There's something about Gadhafi that has caught my imagination since my youth: his flamboyant good looks (well, in his youth), his charisma, his refusal to be cowed by either the military or media (read 'propaganda') might of his enemies, primarily the US. I have the same sneaking admiration for Chavez of Venezuela, and open admiration for Cuba's Castro. (I've learned from my time spent in South Florida that if I stood in the middle of Miami and shouted the latter I'd be dispatched to the hereafter in short thrift.) Crunch the numbers and you might well find that far, far more innocent civilians have been murdered by the soi-disant protectors of 'freedom' and 'democracy' than by the aforementioned allegedly heinous dictators/leaders.
So, I've been refreshing my memory of the convoluted, violent relationship between Libya and the US and the Internet obligingly puts it all at my fingertips - the history, the facts, the conspiracy theories. The 1986 US attack on this sovereign state and attempted murder of Gadhafi, Operation El Dorado Canyon, interested me in particular; it was so controversial that Spain, France and Italy all denied the US overflight rights and use of their continental bases for the attack.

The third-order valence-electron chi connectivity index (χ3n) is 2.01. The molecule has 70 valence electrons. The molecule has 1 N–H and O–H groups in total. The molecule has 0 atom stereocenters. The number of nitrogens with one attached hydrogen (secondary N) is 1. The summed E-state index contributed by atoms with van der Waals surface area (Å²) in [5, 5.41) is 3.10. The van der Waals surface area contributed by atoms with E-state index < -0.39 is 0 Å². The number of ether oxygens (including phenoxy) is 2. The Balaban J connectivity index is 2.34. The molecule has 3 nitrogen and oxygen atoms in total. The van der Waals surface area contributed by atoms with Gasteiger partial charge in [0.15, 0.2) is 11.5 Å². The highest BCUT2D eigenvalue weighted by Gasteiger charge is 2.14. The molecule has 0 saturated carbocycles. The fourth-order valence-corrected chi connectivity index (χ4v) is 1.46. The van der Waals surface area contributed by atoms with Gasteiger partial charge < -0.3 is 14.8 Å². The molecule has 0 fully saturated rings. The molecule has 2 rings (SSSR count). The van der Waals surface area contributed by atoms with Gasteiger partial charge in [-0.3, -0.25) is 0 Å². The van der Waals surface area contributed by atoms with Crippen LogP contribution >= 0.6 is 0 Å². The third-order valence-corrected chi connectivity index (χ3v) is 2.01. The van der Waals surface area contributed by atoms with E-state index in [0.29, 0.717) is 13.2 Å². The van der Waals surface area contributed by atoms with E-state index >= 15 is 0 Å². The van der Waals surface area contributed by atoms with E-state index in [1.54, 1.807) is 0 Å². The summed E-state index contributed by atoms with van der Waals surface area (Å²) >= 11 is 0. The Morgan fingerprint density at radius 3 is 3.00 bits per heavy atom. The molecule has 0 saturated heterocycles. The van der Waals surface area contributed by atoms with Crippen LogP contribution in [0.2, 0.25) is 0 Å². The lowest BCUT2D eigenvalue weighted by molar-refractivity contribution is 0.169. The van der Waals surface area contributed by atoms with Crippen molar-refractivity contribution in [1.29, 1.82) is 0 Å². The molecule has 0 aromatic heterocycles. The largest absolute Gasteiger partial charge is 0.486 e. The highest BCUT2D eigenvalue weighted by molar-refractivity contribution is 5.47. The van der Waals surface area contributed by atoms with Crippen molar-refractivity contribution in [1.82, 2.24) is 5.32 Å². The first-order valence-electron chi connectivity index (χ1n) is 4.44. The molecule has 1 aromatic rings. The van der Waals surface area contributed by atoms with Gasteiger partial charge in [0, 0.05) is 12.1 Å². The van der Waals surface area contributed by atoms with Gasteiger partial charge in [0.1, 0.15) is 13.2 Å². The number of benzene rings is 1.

That time, Gadhafi and his family rushed out of their residence moments before the bombs dropped. What saved them? A telephone call from Malta's prime minister about unauthorized aircraft flying over Maltese airspace heading south towards Tripoli. I know Gadhafi isn't a saint - but then, neither are the powers that have wanted him dead for so long. Murder is murder, no matter what the perpetrators, state or individual, want to call it.
This isn't supposed to be a political diatribe. My point is that the more I read, see and learn, the more disgusted and horrified I am at the powers that run this world, that spout ideological rhetoric but which are really motivated by economics and power-lust. It's a process I've been through again and again. For awhile, I'm fascinated and can't turn away; before long I'm overwhelmed and depressed by people's gullibility, including my own, by the change that never comes, by all the hypocrisy, aggression and spilt blood.
This state of mind is not healthy for me and sooner of later I find, to paraphrase the poet William Wordsworth, that the world is too much with me. It is then that I feel the need to tear myself away from the danse macabre and return to a psychic space where goodness, justice and fair play win the day, and where I control all the outcomes.
That's why I write.
Normally reliable sources from the Library of Congress to Time, Business Week, The Wall Street Journal and New York Review of Books (among others) can't seem to agree on the spelling of the colonel's name. Take your pick: Qaddhafi, Qaddafi, Gaddafi, Kaddafi, Khadafy, Qadhafi, Qadaffi, Gadaffi, Qathafi, Gadaafi or Qadhdhafi.
For a different perspective on the Libya situation, here's an insightful commentary from Countercurrents.org: Bombing Libya: 1986 - 2011